Google Chrome for iOS Is Slick, Smooth and Slow, Handicapped by Apple

Chrome for iOS borrows a lot from the Android version, except its speed

By on June 29th, 2012 09:14 GMT

Google had plenty of things to show at Google I/O, but the biggest surprise was, perhaps, Chrome for iOS. There have been a couple of rumors and some people knew that it was coming, Mozilla mentioned it when it unveiled its own iOS browser Junior, but it was still quite a surprise.

However, it was perhaps to be expected, iOS is huge and nobody can afford to stay out. The problem is, Apple doesn't allow browsers in the App Store, or any app that renders any web content on its own for that matter.

The company says it's a security feature and it may very well be, but the effect is that Safari is the only true browser on iPhone and iPad and will be so for the foreseeable future.

In any case, Google Chrome for iOS is here. Already, it's the top app in the App Store and for good reason, people have been waiting for it for a long time. Unfortunately, they may find that it's not exactly what they expect it to be.

Android UI, open tab sync, incognito mode

But first, the good stuff. If you've been using Chrome for Android, which, incidentally, just went stable, you'll feel right at home in Chrome for iOS, both in the iPhone and the iPad versions.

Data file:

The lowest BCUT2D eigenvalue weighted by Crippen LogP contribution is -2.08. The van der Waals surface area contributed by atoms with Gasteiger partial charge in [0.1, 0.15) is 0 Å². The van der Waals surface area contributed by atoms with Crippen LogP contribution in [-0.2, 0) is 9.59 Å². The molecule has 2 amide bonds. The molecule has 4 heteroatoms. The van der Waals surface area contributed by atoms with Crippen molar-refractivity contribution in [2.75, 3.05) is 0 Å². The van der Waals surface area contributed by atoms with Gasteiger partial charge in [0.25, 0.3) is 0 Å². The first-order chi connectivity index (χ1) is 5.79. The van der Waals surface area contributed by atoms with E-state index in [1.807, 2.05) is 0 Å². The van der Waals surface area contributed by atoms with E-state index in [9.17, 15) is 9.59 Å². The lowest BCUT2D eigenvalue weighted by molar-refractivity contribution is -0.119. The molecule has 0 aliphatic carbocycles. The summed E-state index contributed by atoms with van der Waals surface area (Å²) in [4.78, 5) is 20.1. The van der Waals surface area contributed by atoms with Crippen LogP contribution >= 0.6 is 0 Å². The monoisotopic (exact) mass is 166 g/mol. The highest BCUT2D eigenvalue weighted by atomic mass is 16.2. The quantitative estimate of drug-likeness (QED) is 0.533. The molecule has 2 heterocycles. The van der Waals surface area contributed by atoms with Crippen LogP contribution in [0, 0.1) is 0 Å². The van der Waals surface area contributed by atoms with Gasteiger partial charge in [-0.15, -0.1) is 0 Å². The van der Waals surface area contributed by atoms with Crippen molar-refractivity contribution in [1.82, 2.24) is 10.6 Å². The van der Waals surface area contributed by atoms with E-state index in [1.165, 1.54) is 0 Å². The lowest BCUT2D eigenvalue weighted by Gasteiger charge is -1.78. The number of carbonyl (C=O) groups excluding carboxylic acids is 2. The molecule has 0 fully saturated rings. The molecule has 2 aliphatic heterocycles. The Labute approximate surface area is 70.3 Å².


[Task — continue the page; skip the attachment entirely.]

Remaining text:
Hands-on tests have found the UI to be quite snappy. Chrome is very solid in this respect, which was to be expected. There are things to like in the feature department as well. There's no limit on open tabs, you can have as many as you like, just like with the Android version.

Incognito mode is also a very welcomed feature for when you want to do some browsing without leaving a trace. The Omnibox is also present, with all of its benefits and it even comes with pre-rendering, so (some) pages will load quite fast.

Another big incentive for using Chrome are the sync features, you'll get all of your bookmarks from the desktop or Android Chrome as well as the last opened tabs from any other device you used.

Apple is handicapping all iOS browsers artificially

If you want any of this though, you'll have to be prepared to give up a lot in terms of performance. All iOS apps are forced to use the built-in tools for rendering web content, i.e. UIWebView. What this means is that Chrome uses the same WebKit as Safari and not its custom-built one.

That alone is not much of a big deal. The problem is that apps don't also get access to the JavaScript engine used by Safari, Nitro which uses JIT (just-in-time compiling) to speed up processing.

Instead, Chrome and everyone else is forced to use the older JavaScript engine, which is significantly slower, as in several times slower.

In practice, any website that uses a lot of JavaScript, which means all good-looking and app-like mobile websites, will be noticeably slower on Chrome compared to Safari.

Given that Chrome built its name on performance and speed foremost, even though the other browsers have caught up in the meantime, it's a shame that Chrome for iOS can't be faster than Safari and there's nothing Google can do about it.

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